Behind the police tape with Foxtel’s CI channel
July 31 marked the start of National Missing Persons Week and, as always, Foxtel’s CI channel is lending its support to the cause.
This month’s list of documentaries kicks off with missing children starting at 7:30 p.m., August 2, and will continue to include shows like Cold Case Killers, killer in my village, moment of proof and Killer United States with Brian Ross.
Media week spoke to Jim Buchanmanaging director of Foxtel’s factual group, about what keeps audiences coming back to true crime and how the genre has evolved.
By its very nature, true crime will always shine a spotlight on some of the worst parts of humanity. As calls for ethical crime grow, Buchan says the CI team is “absolutely” aware of presenting the stories of victims with respect.
“There absolutely can be no glorification of crime. If something is a little too intense, we ask questions. How and why did this happen? The tone of the message of these programs is of paramount importance to us, it is something that we follow very carefully.
“True crime is nothing new, it’s a staple genre in literature and film. It’s just a matter of making sure it’s framed correctly.
Buchan was one of the people who helped launch CI, which first went on the airwaves on January 1, 2005. Looking back, Buchan says the creation of the channel was originally due to an overflow of content for the hugely popular History Channel. .
“A&E Networks had a lot of content that we couldn’t get on the History Channel, and there was this growing need to adapt it. We came up with the idea of a true 24 hour crime channel – it’s actually something we pitched to A+E Networks. They wanted to call it i24, but we insisted on having “crime” in the title.
While Buchan says he had concerns about content search when CI first launched, the years since have shown he has nothing to worry about.
“There was a big challenge in my mind: is there enough content crime in the world to populate this channel? I remember going to the markets and looking around, this just wasn’t as plentiful as it is today. But I needn’t have worried, as the number of documented crimes is pretty incredible. It’s only grown since.”
In 2005, people were happily layering their polo shirts and wearing dresses over jeans, though those aren’t the only trends that have come and gone since. In the 17 years since CI’s launch, Buchan says the real crime landscape has seen major changes.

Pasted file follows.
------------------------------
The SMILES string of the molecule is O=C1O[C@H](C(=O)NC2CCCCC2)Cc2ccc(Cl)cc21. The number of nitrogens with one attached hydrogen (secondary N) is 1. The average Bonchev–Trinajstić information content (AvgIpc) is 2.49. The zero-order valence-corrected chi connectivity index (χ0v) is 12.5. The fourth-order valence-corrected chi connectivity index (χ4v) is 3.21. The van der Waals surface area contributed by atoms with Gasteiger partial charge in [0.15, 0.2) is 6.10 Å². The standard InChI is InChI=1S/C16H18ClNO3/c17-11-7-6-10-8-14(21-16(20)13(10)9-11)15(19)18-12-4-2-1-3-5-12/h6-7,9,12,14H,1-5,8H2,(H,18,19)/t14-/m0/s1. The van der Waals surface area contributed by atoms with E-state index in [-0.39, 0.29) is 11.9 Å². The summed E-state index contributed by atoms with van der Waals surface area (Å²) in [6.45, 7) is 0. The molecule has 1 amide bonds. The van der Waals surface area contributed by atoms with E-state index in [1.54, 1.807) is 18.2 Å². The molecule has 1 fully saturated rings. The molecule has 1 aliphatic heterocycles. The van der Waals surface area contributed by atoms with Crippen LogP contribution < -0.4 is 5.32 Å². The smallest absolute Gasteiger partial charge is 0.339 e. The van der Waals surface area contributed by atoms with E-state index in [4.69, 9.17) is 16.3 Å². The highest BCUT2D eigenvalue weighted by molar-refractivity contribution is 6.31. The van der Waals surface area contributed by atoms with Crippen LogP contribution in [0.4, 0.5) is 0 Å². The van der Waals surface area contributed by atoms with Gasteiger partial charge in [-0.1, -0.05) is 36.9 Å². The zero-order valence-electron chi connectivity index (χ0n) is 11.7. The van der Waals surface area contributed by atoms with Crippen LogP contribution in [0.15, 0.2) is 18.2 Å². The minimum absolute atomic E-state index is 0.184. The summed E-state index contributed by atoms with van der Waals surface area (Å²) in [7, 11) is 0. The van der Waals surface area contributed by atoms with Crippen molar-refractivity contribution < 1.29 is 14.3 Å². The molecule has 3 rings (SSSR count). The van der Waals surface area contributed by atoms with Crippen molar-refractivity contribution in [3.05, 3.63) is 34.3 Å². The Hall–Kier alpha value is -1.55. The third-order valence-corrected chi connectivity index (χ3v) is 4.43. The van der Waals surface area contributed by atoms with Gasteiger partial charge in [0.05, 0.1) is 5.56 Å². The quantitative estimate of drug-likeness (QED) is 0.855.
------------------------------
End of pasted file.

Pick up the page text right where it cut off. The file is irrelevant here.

“The proliferation of tabloid crime has been interesting to watch grow. Blue-light cop shows are a staple, but they’ve expanded. I think the advent of dash cams and body cams has allowed for more immersive examples of shows where you have that access.
“Crime shows used to be very self-contained, but with podcasts they go slow. I think audiences like to be guided on these thrilling rides of stories. They become fascinated with detail. Before, it was very important to have a final program, but this is not always the case today.
One thing that hasn’t changed over time is that CI’s audience is definitely shifting towards older female viewers, which Buchan says he didn’t initially expect.
“I don’t want too many gender stereotypes, but you think it’s about violence, so it’s probably more of a male thing. It’s not about violence per se – it’s about all the impulses that lead to crime and consequences that tend to appeal to the female population. Beyond genre, there’s definitely a real psychographic component to our target audience of true criminals and they’re very loyal to our offering. »
With National Missing Persons Week underway for 2022, Buchan says the channel’s programming is all about doing what they can to help ongoing investigations. In 2021, over 53,000 people were reported missing in Australia and although disappearance is not a crime, it is important to determine the reasons for many of these cases and many cases are solved through better community understanding of the problem.
“missing children is a very good series. We have The disappearance of Shannon Matthewsabout a mother who organized the kidnapping of her daughter, so that she could collect the ransom. Anything we can do to raise awareness for missing persons during this week, we will do..”
Throughout the year, however, programming boils down to the changing interests of audiences throughout the day.
“The calendar will generally revolve around time slots which tend to work well. Early evening is more of those blue light reality shows like Cops and Yard camera. Next, we move on to this prime-time docu-drama, which is a CI staple. It really fascinates the public. And whenever we can deliver local stories, we certainly will.
Local stories are at the heart of the CI team’s concerns, with Buchan saying the future holds more Australian true crime stories – as there are certainly many that have gone untold.
“There are key ingredients that fascinate the world about Australia – anything that includes backpackers or the Outback travels internationally as it sounds quite exotic to foreign audiences. But everything local works very, very well, and we’ve had great success. In fact, we won the Logie with Ron Iddles: The Good Cop in 2019 – a series imitated since.
“In general, we are always looking for captivating and slightly different stories. We’re just going to keep our eyes peeled for new formats that are going to work for us and maintain the ones that already do.
Top picture: Killer USA with Brian Ross, tunes Thursdays at 8:30 p.m. from August 4